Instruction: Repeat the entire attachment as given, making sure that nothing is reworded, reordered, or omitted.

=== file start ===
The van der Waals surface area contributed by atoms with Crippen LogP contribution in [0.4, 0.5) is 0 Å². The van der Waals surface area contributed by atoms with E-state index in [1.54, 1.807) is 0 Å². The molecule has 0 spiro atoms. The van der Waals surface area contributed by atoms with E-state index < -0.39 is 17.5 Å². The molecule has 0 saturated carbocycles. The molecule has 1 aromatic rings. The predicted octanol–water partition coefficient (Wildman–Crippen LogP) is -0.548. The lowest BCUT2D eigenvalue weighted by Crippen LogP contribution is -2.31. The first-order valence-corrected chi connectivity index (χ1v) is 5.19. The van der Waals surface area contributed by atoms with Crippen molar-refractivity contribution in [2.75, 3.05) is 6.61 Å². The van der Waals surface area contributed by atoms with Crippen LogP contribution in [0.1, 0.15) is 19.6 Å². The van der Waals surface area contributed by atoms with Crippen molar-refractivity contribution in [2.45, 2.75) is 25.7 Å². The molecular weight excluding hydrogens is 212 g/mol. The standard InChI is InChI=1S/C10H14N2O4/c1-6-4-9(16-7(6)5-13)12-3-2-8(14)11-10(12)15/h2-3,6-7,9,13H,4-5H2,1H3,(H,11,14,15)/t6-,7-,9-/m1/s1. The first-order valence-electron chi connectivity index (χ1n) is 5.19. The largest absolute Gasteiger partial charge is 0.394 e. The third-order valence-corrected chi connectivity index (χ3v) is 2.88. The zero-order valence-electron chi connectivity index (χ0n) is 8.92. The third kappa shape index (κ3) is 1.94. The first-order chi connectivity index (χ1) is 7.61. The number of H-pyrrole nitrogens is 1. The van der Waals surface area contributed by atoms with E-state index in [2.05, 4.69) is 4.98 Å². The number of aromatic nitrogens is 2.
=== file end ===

The van der Waals surface area contributed by atoms with Crippen LogP contribution in [0.4, 0.5) is 0 Å². The van der Waals surface area contributed by atoms with E-state index in [1.54, 1.807) is 0 Å². The molecule has 0 spiro atoms. The van der Waals surface area contributed by atoms with E-state index < -0.39 is 17.5 Å². The molecule has 0 saturated carbocycles. The molecule has 1 aromatic rings. The predicted octanol–water partition coefficient (Wildman–Crippen LogP) is -0.548. The lowest BCUT2D eigenvalue weighted by Crippen LogP contribution is -2.31. The first-order valence-corrected chi connectivity index (χ1v) is 5.19. The van der Waals surface area contributed by atoms with Crippen molar-refractivity contribution in [2.75, 3.05) is 6.61 Å². The van der Waals surface area contributed by atoms with Crippen LogP contribution in [0.1, 0.15) is 19.6 Å². The van der Waals surface area contributed by atoms with Crippen molar-refractivity contribution in [2.45, 2.75) is 25.7 Å². The molecular weight excluding hydrogens is 212 g/mol. The standard InChI is InChI=1S/C10H14N2O4/c1-6-4-9(16-7(6)5-13)12-3-2-8(14)11-10(12)15/h2-3,6-7,9,13H,4-5H2,1H3,(H,11,14,15)/t6-,7-,9-/m1/s1. The first-order valence-electron chi connectivity index (χ1n) is 5.19. The largest absolute Gasteiger partial charge is 0.394 e. The third-order valence-corrected chi connectivity index (χ3v) is 2.88. The zero-order valence-electron chi connectivity index (χ0n) is 8.92. The third kappa shape index (κ3) is 1.94. The first-order chi connectivity index (χ1) is 7.61. The number of H-pyrrole nitrogens is 1. The van der Waals surface area contributed by atoms with E-state index in [2.05, 4.69) is 4.98 Å². The number of aromatic nitrogens is 2.